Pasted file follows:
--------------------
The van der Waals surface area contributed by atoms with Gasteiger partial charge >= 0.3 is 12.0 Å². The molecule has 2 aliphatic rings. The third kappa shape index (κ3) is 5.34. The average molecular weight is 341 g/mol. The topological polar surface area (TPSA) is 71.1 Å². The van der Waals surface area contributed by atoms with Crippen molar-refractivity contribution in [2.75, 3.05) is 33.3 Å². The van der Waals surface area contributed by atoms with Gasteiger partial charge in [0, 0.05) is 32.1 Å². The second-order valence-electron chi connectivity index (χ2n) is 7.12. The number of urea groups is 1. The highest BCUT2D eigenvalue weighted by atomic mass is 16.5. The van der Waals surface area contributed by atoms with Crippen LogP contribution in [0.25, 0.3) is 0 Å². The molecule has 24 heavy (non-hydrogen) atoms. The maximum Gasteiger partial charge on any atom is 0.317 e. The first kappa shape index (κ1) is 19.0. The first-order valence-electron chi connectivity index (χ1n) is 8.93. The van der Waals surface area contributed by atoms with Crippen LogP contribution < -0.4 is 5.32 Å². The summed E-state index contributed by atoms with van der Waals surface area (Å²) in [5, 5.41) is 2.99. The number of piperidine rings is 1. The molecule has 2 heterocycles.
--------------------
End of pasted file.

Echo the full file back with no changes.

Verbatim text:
The van der Waals surface area contributed by atoms with Gasteiger partial charge >= 0.3 is 12.0 Å². The molecule has 2 aliphatic rings. The third kappa shape index (κ3) is 5.34. The average molecular weight is 341 g/mol. The topological polar surface area (TPSA) is 71.1 Å². The van der Waals surface area contributed by atoms with Crippen molar-refractivity contribution in [2.75, 3.05) is 33.3 Å². The van der Waals surface area contributed by atoms with Gasteiger partial charge in [0, 0.05) is 32.1 Å². The second-order valence-electron chi connectivity index (χ2n) is 7.12. The number of urea groups is 1. The highest BCUT2D eigenvalue weighted by atomic mass is 16.5. The van der Waals surface area contributed by atoms with Crippen LogP contribution in [0.25, 0.3) is 0 Å². The molecule has 24 heavy (non-hydrogen) atoms. The maximum Gasteiger partial charge on any atom is 0.317 e. The first kappa shape index (κ1) is 19.0. The first-order valence-electron chi connectivity index (χ1n) is 8.93. The van der Waals surface area contributed by atoms with Crippen LogP contribution < -0.4 is 5.32 Å². The summed E-state index contributed by atoms with van der Waals surface area (Å²) in [5, 5.41) is 2.99. The number of piperidine rings is 1. The molecule has 2 heterocycles.